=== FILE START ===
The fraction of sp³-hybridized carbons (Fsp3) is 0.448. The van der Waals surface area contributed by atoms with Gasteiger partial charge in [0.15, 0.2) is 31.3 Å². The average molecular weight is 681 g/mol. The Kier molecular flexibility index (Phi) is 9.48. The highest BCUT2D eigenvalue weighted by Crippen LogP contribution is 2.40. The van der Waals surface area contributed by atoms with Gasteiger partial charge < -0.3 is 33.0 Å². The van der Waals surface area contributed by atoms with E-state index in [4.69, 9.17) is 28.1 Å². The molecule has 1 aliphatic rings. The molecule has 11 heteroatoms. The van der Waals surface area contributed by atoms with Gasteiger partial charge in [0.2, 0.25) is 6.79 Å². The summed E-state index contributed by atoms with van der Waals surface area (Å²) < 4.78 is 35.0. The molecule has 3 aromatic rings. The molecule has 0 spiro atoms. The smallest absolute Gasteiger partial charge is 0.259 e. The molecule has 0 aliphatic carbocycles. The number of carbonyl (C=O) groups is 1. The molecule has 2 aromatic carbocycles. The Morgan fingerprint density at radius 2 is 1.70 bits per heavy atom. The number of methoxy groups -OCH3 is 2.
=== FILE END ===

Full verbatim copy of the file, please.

The fraction of sp³-hybridized carbons (Fsp3) is 0.448. The van der Waals surface area contributed by atoms with Gasteiger partial charge in [0.15, 0.2) is 31.3 Å². The average molecular weight is 681 g/mol. The Kier molecular flexibility index (Phi) is 9.48. The highest BCUT2D eigenvalue weighted by Crippen LogP contribution is 2.40. The van der Waals surface area contributed by atoms with Gasteiger partial charge < -0.3 is 33.0 Å². The van der Waals surface area contributed by atoms with E-state index in [4.69, 9.17) is 28.1 Å². The molecule has 1 aliphatic rings. The molecule has 11 heteroatoms. The van der Waals surface area contributed by atoms with Gasteiger partial charge in [0.2, 0.25) is 6.79 Å². The summed E-state index contributed by atoms with van der Waals surface area (Å²) < 4.78 is 35.0. The molecule has 3 aromatic rings. The molecule has 0 spiro atoms. The smallest absolute Gasteiger partial charge is 0.259 e. The molecule has 0 aliphatic carbocycles. The number of carbonyl (C=O) groups is 1. The molecule has 2 aromatic carbocycles. The Morgan fingerprint density at radius 2 is 1.70 bits per heavy atom. The number of methoxy groups -OCH3 is 2.